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‘Back to Black’: The Latest Installment in Celebrity Biopics

Although an objectively good movie with incredible visuals, “Back to Black” fails to capture the story and essence of Amy Winehouse.
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Mary Allen
(Design by Mary Allen | The Daily Utah Chronicle)

 

Back to Black” is the newest installment in celebrity biopics, retelling the story of late music icon Amy Winehouse. Played by Marisa Abela, the movie takes us through Winehouse’s career, starting with her early discovery by management agencies. Making it clear that she wasn’t going to write about anything that she didn’t experience, the movie spent equal time exploring major events in her personal life and the music and performances that came out of it.

Incredible Visuals

The visuals were incredible, making this a movie you’ll want to see in theaters. Sequences switching between the point of view of watching Winehouse running down the street, then to Winehouse’s perspective and seeing flashing lights and cameras shoved into your face, gives the viewer a sense of how invasive the media was.

The many close-up shots framing Abela’s face during scenes of deep emotional turmoil forces viewers to connect with the character. Using mirrors to portray moments of Winehouse’s own self-reflection gives viewers a chance to have intimate moments with the character.

Missing Pieces

There were high hopes for a female director and executive producer to portray her story with respect and sensitivity, yet it seems Sam Taylor-Johnson fell short.

Telling Winehouse’s story is a sensitive topic, filled with extremely low moments of addiction and traumatic relationships. Although necessary to talk about these moments — for they were a huge inspiration to her work, especially for her most popular album — making them the only topic would be disrespectful of everything else Winehouse had to offer. That’s where Taylor-Johnson succeeded, by portraying Winehouse’s work, success and powerful personality outside of the sphere of her relationships.

Taylor-Johnson ruined it with the repetitive mention of Winehouse’s desires to be a mother, and the traumatic moments reminding her of the fact that it didn’t happen. It sends the message that Winehouse failed as a woman, when there is absolutely no truth to that idea.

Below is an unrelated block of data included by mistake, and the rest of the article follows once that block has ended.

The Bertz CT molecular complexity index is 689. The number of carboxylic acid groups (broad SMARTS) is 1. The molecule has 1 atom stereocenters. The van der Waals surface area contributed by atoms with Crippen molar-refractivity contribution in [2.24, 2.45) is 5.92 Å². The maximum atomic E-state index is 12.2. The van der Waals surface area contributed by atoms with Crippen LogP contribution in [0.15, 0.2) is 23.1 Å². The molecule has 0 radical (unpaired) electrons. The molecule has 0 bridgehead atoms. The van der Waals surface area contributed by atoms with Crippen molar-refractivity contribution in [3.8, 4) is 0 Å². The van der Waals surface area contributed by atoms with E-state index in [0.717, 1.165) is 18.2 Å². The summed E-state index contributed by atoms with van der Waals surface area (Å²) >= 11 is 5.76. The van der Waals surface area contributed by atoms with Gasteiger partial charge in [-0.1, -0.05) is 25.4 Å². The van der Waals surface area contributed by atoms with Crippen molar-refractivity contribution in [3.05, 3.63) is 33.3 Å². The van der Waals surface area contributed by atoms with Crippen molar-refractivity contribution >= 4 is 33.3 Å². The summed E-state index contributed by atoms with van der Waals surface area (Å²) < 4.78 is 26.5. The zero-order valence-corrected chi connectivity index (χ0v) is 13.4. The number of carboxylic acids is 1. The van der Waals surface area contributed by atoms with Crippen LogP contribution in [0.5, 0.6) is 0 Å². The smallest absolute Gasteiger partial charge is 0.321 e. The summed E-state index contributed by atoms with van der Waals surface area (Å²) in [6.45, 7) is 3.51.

Although showing Winehouse’s positive upturn during the last few months of her life, the movie failed to mention the new projects she was working on. She was said to have been working on a jazz project, even collaborating with friends and idols to create it. She had so much left to offer and was even excited to continue her work. For the movie to completely disregard that, and only focus on the reminder that she never started a family of her own, just felt like another moment undermining Winehouse as a person.

Not Quite Amy

The hair and makeup department failed to transform Abela into the iconic singer. Despite painting on all the tattoos — even showing scenes of Winehouse in the tattoo chair — and giving her hair a personality of its own, there was never a moment where Abela truly became Amy Winehouse. Even after the transformation scene of Winehouse in New York City recording the album “Back to Black” — set to the song of the same name — making the statement that that’s when she really became the music icon, there were still only fleeting moments where I saw glimpses of Winehouse in her.

Although incredible, Marisa Abela failed to truly portray Amy Winehouse. It felt as though I were watching a fictional character, rather than a version of Winehouse herself.

 

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@u_mponce

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About the Contributors
Mikaela Ponce
Mikaela Ponce, Arts Writer
Mikaela, who started working at the Arts Desk in March 2024, is working towards her degree in sociology and psychology, while still taking time to pursue things she's passionate about.
Mary Allen
Mary Allen, Design Director
(she/her) Born and raised in Salt Lake City, Mary is thrilled to be here at the University of Utah studying graphic design. She feels very lucky to get to rub shoulders with the talented people that make up the team here at the Chronicle and is learning a lot from them every day. Other than making things look cute, Mary’s passions include music, pickleball, Diet Coke, wildlife protection, and the Boston Red Sox.

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